The Vegetarian Option: Caracas Arepa Bar
Caracas Arepa Bar
93 1/2 East 7th Street, New York NY 10009 (between 1st & A; map); 212-529-2314; caracasarepabar.com
Veggie Options: Nearly everything. Most items with meat can be substituted for baked tofu.
Cost: Appetizers $4.50-8.75, arepas and empanadas $4.75-7.50, desserts $3.25-5.25
Caracas is my East Village no-fail. The Venezuelan arepas are authentic, delicious, and reasonably cheap; the atmosphere is casual and friendly. If you're a friend of mine and we've gone out to eat more than once, odds are I've taken you here. And vegetarian-friendly? As much as you could possibly hope for and then some.
As with most great spots in the East Village, Caracas comes with two setbacks: it is insanely popular and insanely tiny. Luckily there are ways to get around this: 1) The take-out-only shop two doors down is decently fast and even has a few tiny tables that you can usually snag, and 2) the Brooklyn location is much less crazy-busy. Added bonus for the Brooklynites: built-in rum bar!
What exactly is a Venezuelan arepa? A round corn flour dough base (like a thick, fluffy corn pita-pocket) is stuffed with some combination of cheeses, meats, beans, plantains, avocado, sautéed vegetables, and so on. It's basically a handful of delicious.
A good start to a meal here is the bright, refreshing passion fruit juice ($3.75). Despite the variety of juices, milkshakes, and even a few cocktails on the menu, the passion fruit juice has remained my favorite. It's like they crammed a sunny Venezuelan day into a glass and added a straw.
The menu also offers some pretty great appetizers. I'm partial to the Tostones Mochimeros ($5.50), fried green plantains topped with a flavorful mojito mayo and crumbly white cheese, served with fresh cilantro. Far more savory than sweet or minty, these tasty two-bites are like a Venezuelan take on crostini.
I also love the Tequeños ($8.75), which are essentially mozzarella sticks but even better; these sticks of soft white cheese are wrapped in dough before being deep fried, and are perfect for dipping and dousing in tons of sauce.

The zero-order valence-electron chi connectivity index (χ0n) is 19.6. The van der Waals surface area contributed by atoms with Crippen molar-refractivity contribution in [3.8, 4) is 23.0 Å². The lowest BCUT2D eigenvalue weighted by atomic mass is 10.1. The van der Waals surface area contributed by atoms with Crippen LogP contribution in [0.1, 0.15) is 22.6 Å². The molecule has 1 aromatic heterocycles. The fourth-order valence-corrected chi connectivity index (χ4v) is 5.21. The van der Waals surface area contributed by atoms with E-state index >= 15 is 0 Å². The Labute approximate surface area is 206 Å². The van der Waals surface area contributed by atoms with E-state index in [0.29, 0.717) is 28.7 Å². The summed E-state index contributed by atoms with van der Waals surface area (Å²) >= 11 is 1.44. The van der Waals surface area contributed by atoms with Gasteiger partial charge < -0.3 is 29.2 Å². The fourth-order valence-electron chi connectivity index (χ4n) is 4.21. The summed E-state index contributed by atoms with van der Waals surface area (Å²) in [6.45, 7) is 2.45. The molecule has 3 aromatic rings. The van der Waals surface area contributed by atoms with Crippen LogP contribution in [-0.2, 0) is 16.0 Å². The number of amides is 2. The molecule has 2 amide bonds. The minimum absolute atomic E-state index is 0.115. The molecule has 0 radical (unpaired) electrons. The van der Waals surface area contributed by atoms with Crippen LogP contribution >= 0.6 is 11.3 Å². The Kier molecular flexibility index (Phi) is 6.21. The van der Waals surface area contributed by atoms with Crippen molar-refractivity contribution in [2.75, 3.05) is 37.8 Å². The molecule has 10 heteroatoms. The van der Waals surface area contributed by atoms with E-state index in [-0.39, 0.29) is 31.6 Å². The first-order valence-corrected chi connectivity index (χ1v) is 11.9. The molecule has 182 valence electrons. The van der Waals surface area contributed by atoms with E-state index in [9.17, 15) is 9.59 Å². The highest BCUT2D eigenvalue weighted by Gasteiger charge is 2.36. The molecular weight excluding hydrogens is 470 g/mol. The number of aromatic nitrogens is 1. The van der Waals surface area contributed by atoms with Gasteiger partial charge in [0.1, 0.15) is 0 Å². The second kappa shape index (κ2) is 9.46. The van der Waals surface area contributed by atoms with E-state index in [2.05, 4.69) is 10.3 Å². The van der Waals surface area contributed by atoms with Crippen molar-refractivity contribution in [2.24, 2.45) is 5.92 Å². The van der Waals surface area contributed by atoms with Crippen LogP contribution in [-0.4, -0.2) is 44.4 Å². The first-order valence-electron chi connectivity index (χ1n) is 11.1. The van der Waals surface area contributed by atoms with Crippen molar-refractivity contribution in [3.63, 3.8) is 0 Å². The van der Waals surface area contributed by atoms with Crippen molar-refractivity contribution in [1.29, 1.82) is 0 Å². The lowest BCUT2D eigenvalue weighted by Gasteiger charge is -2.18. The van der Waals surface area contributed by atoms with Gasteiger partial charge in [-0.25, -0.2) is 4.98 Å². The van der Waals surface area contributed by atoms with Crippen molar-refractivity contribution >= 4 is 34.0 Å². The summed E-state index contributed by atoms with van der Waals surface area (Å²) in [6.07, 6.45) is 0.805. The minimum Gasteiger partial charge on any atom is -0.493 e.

What sauce, you ask? The magical Caracas secret sauce, of course. A little spicy, a little tangy, a little sweet—you basically want to put it on everything. (My significant other has been known to go through half a bottle of the stuff in one sitting.) The ingredients are a guarded secret, but you can buy a take-home bottle so you can get your fix.
Finally—on to the arepas. They're small but well-stuffed: usually I find 1 1/2 arepas to be about right for me—two if I'm pretty hungry. Most meat fillings can be replaced with baked tofu, which essentially gives a vegetarian free reign over the menu, but then I find it difficult to execute that option when there are so many delicious already-meatless menu items to begin with.
Reliably good is La del Gato ($6.25, pictured up top) which has guayanés cheese, fried sweet plantains, and avocado slices. The soft, slightly salty cheese goes quite nicely with the fresh avocado and sweet plantains, but if that sounds a bit too mild for you, a good dousing of secret sauce will perk it right up.
A little more adventurous is La Mulata ($6.25), with a deliciously grilled firm white cheese, black beans, sautéed red peppers, fried sweet plantains, and jalapeños (both picked and fresh, so be prepared for a kick!). With so many components no two bites are quite the same, but those bites with the most fried cheese are definitely my favorite.
Sadly they were out of one of my all-time favorites, La Jardinera (grilled eggplants, sundried tomatoes, caramelized onions and guayanés cheese, $6.25) so you're going to have to take my word that it's delicious. In its place we ordered De Guasacaca ($6.25), which comes stuffed with guacamole and a small sprinkling of paisa cheese. It's basically a guacamole sandwich, which is by no means a bad thing. But fair warning: with each bite the guacamole will attempt to spurt out in every direction possible.
While you may not have room for dessert, the Quesillo ($4.75), the house flan, will do the job. It was on the firm side of the flan spectrum, and every crevice was soaked through with caramelly syrup. It would be wise to share—more than half and I was starting to feel the brunt of its intense sweetness.
Caracas is one of my favorite options for anybody, vegetarian or otherwise. The only disappointments I've ever had involved anything with cheddar cheese. It's the generic shredded un-melted orange stuff, and the other cheeses they use are so fantastic that I don't know why they even bothered. Everything else is reliably delicious.